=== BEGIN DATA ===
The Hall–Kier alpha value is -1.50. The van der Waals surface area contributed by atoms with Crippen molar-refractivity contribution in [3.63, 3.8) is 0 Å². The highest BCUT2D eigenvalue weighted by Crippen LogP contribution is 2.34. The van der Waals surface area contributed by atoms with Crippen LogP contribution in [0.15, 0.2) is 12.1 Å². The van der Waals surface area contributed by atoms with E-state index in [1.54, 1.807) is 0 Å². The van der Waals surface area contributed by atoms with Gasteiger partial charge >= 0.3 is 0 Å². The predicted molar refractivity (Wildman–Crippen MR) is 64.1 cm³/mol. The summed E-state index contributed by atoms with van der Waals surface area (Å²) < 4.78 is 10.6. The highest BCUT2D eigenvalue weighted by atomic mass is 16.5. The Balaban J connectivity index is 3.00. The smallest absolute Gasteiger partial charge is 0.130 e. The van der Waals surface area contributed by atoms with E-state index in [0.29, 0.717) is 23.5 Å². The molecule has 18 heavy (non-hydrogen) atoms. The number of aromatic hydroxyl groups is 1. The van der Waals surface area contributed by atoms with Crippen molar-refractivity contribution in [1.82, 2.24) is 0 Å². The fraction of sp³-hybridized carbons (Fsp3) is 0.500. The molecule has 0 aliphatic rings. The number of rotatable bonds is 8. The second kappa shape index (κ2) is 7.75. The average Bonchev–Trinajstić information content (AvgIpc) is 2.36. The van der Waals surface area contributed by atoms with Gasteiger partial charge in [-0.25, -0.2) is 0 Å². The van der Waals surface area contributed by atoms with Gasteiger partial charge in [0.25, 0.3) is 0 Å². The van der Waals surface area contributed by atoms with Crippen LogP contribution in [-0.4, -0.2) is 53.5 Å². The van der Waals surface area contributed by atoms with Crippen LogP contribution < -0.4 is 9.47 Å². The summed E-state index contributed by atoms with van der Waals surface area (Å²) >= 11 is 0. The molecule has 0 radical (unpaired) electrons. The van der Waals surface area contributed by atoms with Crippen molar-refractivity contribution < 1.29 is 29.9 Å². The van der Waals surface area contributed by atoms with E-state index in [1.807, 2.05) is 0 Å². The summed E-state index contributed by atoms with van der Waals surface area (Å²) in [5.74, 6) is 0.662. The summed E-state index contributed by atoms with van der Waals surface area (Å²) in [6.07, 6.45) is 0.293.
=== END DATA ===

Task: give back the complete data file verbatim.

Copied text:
The Hall–Kier alpha value is -1.50. The van der Waals surface area contributed by atoms with Crippen molar-refractivity contribution in [3.63, 3.8) is 0 Å². The highest BCUT2D eigenvalue weighted by Crippen LogP contribution is 2.34. The van der Waals surface area contributed by atoms with Crippen LogP contribution in [0.15, 0.2) is 12.1 Å². The van der Waals surface area contributed by atoms with E-state index in [1.54, 1.807) is 0 Å². The van der Waals surface area contributed by atoms with Gasteiger partial charge >= 0.3 is 0 Å². The predicted molar refractivity (Wildman–Crippen MR) is 64.1 cm³/mol. The summed E-state index contributed by atoms with van der Waals surface area (Å²) < 4.78 is 10.6. The highest BCUT2D eigenvalue weighted by atomic mass is 16.5. The Balaban J connectivity index is 3.00. The smallest absolute Gasteiger partial charge is 0.130 e. The van der Waals surface area contributed by atoms with E-state index in [0.29, 0.717) is 23.5 Å². The molecule has 18 heavy (non-hydrogen) atoms. The number of aromatic hydroxyl groups is 1. The van der Waals surface area contributed by atoms with Crippen molar-refractivity contribution in [1.82, 2.24) is 0 Å². The fraction of sp³-hybridized carbons (Fsp3) is 0.500. The molecule has 0 aliphatic rings. The number of rotatable bonds is 8. The second kappa shape index (κ2) is 7.75. The average Bonchev–Trinajstić information content (AvgIpc) is 2.36. The van der Waals surface area contributed by atoms with Gasteiger partial charge in [-0.25, -0.2) is 0 Å². The van der Waals surface area contributed by atoms with Gasteiger partial charge in [0.25, 0.3) is 0 Å². The van der Waals surface area contributed by atoms with Crippen LogP contribution in [-0.4, -0.2) is 53.5 Å². The van der Waals surface area contributed by atoms with Crippen LogP contribution < -0.4 is 9.47 Å². The summed E-state index contributed by atoms with van der Waals surface area (Å²) >= 11 is 0. The molecule has 0 radical (unpaired) electrons. The van der Waals surface area contributed by atoms with Crippen molar-refractivity contribution < 1.29 is 29.9 Å². The van der Waals surface area contributed by atoms with E-state index in [1.807, 2.05) is 0 Å². The summed E-state index contributed by atoms with van der Waals surface area (Å²) in [5.74, 6) is 0.662. The summed E-state index contributed by atoms with van der Waals surface area (Å²) in [6.07, 6.45) is 0.293.